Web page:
The Sultanate of Oman has competed in every Olympics since 1984, but is still yet to win a medal. No big deal since 72 countries can say the same, but now Oman is getting serious. And like the old saying goes: if at first you don’t succeed, put all your resources into a single sport.
That sport is apparently sailing.
More than half of Oman’s border runs along the Arabian sea, so the ministry of tourism and Oman Sail have developed a youth program aimed at teaching kids teamwork, leadership, and confidence through sailing. It’s also an unabashed investment in winning the country its first Olympic medal.
“We are targeting the youth to get involved with sport because of the positive values associated with sportsmanship,” says Oman Sail manager Rashid al Kindi. “Achieving success in sport helps drive national pride and self worth. Our message to parents is let your children come sailing because it is good for them.”
The program, which includes intense clinics taught by some of the worlds best sailors, hopes to draw around 70,000 Omani kids to sailing by 2020 with the goal of winning a medal in 2024. And while the clinics will emphasize fun, safety, and general good vibes, the best kids will be identified through a strict selection process to start five person national youth teams beginning as soon as next year.
Those teams will hope to compete in the the 2014 and 2018 Youth Olympics, the ISAF Youth Sailing World Championships (which Oman has bid to host in 2016), and eventually the Olympics. Add up all the investment, time, effort, and experience and we wouldn’t be shocked to hear the Omani national anthem when the 2024 Games finally come around.
Steve Langton, who was described by driver Steven Holcomb as the “best push athlete in the world,” announced his retirement today.
A collegiate sprinter and jumper at Northeastern University, Langton decided to try bobsledding after watching the 2006 Winter Olympics. He filled out an online athlete resume, and, by the 2010 Games, he was an Olympian.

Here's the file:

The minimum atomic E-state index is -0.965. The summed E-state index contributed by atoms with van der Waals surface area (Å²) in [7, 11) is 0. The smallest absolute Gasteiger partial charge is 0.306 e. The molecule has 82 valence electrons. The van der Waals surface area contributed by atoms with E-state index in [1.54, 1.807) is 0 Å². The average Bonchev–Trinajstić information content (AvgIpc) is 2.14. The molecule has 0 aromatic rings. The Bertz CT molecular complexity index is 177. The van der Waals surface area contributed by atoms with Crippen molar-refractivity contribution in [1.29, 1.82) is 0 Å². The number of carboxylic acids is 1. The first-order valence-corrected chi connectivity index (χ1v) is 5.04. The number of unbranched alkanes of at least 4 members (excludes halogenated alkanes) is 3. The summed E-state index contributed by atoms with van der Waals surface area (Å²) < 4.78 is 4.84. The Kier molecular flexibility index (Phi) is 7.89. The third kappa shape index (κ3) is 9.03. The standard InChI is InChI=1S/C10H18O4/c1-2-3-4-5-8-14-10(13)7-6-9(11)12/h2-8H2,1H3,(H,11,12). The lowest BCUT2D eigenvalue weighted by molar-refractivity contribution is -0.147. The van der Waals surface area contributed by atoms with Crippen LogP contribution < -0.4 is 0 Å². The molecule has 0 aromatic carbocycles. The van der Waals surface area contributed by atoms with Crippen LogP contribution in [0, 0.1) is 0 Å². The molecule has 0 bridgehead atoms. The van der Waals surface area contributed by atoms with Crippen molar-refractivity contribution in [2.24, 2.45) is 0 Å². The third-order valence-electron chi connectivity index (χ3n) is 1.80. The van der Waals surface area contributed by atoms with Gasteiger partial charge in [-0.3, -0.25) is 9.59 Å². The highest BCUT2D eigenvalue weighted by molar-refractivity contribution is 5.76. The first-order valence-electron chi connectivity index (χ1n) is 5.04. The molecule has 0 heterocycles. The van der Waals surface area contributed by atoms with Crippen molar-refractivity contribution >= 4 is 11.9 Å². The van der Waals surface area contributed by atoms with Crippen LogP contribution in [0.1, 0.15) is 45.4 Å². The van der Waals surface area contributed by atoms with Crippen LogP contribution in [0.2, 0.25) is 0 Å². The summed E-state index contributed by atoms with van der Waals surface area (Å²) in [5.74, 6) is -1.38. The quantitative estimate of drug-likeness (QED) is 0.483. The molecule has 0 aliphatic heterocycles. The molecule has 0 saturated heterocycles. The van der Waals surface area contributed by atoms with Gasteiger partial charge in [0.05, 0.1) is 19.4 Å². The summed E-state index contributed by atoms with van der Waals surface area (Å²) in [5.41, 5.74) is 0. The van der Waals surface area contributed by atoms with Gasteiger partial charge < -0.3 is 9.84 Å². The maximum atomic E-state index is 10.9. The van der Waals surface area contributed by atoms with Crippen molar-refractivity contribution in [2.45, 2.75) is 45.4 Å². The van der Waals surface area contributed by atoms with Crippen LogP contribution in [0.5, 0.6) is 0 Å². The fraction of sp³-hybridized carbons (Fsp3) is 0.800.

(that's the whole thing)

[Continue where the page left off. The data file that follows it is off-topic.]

At the Sochi 2014 Games, Langton teamed with Holcomb to win a bronze medal in the two-man race. It was the first Olympic medal in the event by American sled since 1952. He claimed another bronze medal as a member of Holcomb’s four-man “Night Train.”
“In Sochi I competed on the world’s biggest stage, I won two medals for my country and I did so along not only the best teammates but best friends anyone could ever ask for,” Langton told USA Bobsled.
Langton, who has a 62-inch standing box jump and can squat more than 500 pounds, was described by Men’s Health as “the most powerful winter Olympian” in the lead-up to 2014 Games.
“[Langton’s] work ethic and discipline rubbed off on the other athletes and made everyone better,” said USA Bobsled & Skeleton Chief Executive Officer Darrin Steele. “I have no doubt that he’ll find success in the next chapter of his life as well.”
Langton appeared on “The Amazing Race” in 2015 with his girlfriend, Aly Dudek, an Olympic short track speedskater.
None of the push athletes on the current U.S. roster have Olympic experience. Holcomb will compete in the World Cup opener this Saturday with Sam McGuffie, a former University of Michigan football player. The race will be McGuffie’s World Cup debut.